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Once Again a Senior, and Now What Are We Looking Forward To?

Resource type: News

Terry Kaelber, Community Experience Partnership |

By Terry Kaelber

Wednesday, August 21, is National Senior Citizens Day.

Remember being a senior in high school or college?  Figuring out what to do with our lives – identifying what was next – wasn’t easy.  But there were resources available to help us understand and explore the opportunities, roles and responsibilities ahead. There were goals to work toward, milestones to anticipate. While the path wasn’t always clear, there was structure and a system of beliefs that grounded us in the journey.

In our early 60s, we again find ourselves “becoming a senior.”  This is way different. This part of life is not structured to help us feel there is something purposeful to look forward to, something yet to attain. Some of us are wondering how we will make meaning out of leisure. Others have more basic concerns, seeking jobs and needed income for the decades to come. All of us are living with the social perception that an aging population is an economic weight that other generations must bear.

This is an existential dilemma of aging today – we are living in a society that hasn’t figured out what to do with those of us benefiting from the “longevity revolution” and living into our 80s or 90s. But before we know it, 78 million people – one third of the U.S. adult population – will be over age 60. 

A growing network of funders and nonprofits is bringing forward a healthy new vision of aging in America. They view older adults as a vast, largely untapped resource that can be vital to community improvement. For example, here in New York, more than 270 seniors have grown or brought 125 tons of fresh produce into neighborhoods classified as food deserts. In northwest Minnesota, 1,800 older adults are partnering with youth to lead local projects in ten rural communities, including three Native American reservations. The examples go on in locales from Los Angeles to Maine.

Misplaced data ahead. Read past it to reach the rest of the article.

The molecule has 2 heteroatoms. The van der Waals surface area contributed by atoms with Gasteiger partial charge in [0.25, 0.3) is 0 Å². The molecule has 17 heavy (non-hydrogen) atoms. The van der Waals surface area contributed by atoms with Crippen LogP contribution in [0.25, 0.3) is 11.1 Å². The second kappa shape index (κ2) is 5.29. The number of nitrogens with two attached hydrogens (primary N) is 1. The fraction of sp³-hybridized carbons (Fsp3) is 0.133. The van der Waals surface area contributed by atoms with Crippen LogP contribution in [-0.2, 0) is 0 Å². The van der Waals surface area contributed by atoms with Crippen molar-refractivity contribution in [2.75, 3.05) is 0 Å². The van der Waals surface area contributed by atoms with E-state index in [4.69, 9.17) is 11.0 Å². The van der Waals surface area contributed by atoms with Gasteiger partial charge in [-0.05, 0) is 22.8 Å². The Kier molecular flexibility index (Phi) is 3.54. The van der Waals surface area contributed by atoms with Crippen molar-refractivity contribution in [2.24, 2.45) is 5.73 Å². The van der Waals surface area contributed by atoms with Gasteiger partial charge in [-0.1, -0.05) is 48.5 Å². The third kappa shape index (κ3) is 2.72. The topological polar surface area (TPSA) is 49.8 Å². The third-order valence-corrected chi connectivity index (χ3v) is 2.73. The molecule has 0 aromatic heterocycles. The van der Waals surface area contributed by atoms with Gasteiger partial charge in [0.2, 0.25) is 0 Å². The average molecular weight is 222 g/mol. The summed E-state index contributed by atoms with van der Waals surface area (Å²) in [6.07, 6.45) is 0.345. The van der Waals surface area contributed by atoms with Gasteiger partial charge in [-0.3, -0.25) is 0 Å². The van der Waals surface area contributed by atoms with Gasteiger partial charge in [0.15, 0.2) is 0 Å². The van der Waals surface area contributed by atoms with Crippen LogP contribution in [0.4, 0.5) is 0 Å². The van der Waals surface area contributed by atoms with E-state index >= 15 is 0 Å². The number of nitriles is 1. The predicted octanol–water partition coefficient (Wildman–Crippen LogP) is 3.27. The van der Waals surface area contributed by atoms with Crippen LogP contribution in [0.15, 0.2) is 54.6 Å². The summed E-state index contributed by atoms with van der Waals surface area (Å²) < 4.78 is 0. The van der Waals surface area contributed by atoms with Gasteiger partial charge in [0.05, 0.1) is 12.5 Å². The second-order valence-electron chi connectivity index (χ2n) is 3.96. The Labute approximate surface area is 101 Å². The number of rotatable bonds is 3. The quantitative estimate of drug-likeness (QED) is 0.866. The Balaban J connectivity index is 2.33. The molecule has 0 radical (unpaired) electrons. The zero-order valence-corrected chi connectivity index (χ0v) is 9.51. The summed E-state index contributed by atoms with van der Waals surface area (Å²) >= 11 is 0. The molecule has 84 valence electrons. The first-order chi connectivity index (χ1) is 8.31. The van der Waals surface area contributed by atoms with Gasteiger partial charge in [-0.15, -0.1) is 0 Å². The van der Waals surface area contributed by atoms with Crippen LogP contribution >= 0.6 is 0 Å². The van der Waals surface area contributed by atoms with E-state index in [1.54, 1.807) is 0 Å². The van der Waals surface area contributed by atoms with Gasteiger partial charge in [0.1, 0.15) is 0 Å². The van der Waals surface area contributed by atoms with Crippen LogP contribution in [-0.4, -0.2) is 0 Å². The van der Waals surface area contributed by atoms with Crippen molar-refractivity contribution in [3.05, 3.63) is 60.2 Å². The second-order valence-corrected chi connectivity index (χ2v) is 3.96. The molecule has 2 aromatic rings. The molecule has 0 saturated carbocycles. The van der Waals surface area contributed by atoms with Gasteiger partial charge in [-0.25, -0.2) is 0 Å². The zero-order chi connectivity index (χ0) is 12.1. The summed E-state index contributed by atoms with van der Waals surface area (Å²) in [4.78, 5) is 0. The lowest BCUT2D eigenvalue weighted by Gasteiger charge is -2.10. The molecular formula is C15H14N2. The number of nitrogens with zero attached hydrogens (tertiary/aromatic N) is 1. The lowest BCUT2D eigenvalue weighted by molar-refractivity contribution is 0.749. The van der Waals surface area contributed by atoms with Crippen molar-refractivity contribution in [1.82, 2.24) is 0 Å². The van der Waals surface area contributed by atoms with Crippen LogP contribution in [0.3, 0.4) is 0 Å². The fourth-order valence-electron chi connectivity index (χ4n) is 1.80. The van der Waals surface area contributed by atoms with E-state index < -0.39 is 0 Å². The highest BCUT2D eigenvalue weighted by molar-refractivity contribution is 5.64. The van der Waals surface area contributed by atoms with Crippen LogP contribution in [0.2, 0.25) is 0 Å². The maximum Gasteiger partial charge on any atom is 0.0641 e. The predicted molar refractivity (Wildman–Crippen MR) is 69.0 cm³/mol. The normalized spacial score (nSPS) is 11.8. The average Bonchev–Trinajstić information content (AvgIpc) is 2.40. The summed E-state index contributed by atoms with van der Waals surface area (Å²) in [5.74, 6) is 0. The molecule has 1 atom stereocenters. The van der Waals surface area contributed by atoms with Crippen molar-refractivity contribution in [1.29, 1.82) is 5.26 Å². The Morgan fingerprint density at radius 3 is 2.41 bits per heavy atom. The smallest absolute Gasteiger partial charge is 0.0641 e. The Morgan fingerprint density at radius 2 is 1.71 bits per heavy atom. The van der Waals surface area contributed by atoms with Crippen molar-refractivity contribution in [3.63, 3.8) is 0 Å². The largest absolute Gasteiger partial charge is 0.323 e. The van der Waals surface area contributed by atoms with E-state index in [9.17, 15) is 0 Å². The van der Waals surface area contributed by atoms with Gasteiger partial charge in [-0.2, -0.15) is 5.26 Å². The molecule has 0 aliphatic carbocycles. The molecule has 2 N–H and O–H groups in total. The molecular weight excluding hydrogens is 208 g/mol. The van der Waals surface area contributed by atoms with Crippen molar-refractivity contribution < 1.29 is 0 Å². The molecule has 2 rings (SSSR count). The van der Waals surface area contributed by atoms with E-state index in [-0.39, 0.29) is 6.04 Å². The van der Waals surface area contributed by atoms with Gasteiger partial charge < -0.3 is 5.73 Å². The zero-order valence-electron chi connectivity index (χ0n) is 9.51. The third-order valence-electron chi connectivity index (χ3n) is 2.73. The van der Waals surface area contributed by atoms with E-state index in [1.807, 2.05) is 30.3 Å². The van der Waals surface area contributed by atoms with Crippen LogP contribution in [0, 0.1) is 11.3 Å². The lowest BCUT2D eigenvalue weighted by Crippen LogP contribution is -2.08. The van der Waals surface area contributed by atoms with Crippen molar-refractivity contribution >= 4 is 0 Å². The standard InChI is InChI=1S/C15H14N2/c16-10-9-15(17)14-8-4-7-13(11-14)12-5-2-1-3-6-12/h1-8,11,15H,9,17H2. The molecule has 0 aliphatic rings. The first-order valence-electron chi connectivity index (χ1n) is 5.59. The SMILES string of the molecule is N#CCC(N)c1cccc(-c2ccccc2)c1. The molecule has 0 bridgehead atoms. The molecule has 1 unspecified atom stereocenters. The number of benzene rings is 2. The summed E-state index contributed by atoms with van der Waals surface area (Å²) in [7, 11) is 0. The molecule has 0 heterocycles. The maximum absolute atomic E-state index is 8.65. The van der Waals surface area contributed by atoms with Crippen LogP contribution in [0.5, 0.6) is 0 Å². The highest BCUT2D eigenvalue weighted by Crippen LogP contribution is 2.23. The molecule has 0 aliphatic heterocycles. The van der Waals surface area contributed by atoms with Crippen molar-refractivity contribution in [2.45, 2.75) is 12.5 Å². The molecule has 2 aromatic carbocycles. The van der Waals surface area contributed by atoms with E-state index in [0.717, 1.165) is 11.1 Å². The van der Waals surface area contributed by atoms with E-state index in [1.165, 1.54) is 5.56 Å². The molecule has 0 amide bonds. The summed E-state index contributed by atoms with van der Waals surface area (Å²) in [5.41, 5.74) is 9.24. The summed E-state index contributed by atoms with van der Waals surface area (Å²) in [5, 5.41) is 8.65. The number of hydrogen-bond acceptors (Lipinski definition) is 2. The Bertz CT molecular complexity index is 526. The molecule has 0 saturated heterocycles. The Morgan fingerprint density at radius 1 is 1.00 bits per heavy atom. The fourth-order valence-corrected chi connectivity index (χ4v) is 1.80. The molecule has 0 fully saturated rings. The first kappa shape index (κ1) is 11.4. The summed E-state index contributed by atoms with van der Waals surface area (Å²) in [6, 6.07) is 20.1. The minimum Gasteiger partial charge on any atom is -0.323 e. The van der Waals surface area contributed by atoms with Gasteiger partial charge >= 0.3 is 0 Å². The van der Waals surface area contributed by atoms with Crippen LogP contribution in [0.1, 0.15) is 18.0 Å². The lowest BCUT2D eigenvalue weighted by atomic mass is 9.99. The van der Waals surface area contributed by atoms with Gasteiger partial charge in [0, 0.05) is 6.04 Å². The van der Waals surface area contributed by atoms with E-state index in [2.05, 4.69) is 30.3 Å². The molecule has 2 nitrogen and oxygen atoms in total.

As we reflect on “senior hood” today, we have the opportunity to choose, and fulfill, our vision for what aging will mean to America.

Terry Kaelber is Director of Healthy Communities Through Healthy Food, the New York City project of the national Community Experience Partnership. At the Council on Foundation’s 2013 Fall Conference for Community Foundations from September 23 – 25, 2013 in San Diego, Terry and colleagues from across the country will be discussing strategies and lessons learned through a six-year initiative focused on engaging older adults to lead community change.

Community Experience Partnership is an Atlantic grantee via Community Initiatives

How Community Experience Partnership Engages Older Adults to Lead Community Change

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CEP, Community Experience Partnership